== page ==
The Scottish conductor and music director of the Grand Teton Music Festival shares his preference for large double bass sections in his orchestras

Runnicles credit florence mc call

An orchestra not only tunes from the bass up, but the motor is so often in the lower register. In our festival concert hall, in particular, the difference between eight and seven double basses is colossal. I love double bass sounds and think the orchestra deserves this really rich bass resonance. So I will always go for bigger double bass sections. One of the most exciting sounds in the world is eight basses and ten celli, as we have here at Grand Teton, playing triple piano – it’s less a sound and more of a vibration that can draw an audience in.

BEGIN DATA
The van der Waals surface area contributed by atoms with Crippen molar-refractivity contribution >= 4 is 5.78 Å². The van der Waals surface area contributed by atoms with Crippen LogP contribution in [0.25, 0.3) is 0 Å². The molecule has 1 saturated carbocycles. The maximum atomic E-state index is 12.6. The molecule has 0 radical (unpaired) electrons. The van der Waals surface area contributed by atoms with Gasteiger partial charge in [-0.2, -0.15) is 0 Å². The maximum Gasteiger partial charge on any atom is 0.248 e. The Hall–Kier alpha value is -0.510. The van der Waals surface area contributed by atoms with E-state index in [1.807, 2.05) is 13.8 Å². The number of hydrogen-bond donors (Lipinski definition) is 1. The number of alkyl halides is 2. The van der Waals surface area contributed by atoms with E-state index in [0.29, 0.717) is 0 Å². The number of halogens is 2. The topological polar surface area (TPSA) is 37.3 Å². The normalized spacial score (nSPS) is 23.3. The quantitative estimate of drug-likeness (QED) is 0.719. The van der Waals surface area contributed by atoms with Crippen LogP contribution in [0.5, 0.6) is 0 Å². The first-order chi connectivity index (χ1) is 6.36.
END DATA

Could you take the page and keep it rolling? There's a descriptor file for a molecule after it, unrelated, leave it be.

And of course we have an all star orchestra here, comprised of leading players from orchestras across the US, so you may have eight basses somewhere else, but here you have eight bass leaders all playing together. This is not to say that eight leaders will necessarily always work well together – that in itself is not the reason that you will have a big sound. But the passion with which our musicians play is palpable, the physical thrill they get from playing with each other and the love in the room. There is no hierarchy – they just want to make great music with great friends.

The annual Grand Teton Music Festival is currently taking place in Jackson Hole, Wyoming from 3 July to 20 August 2017, featuring soloists including Augustin Hadelich, Yo-Yo Ma and James Ehnes.

Photo: Donald Runnicles in Grand Teton. ©Florence McCall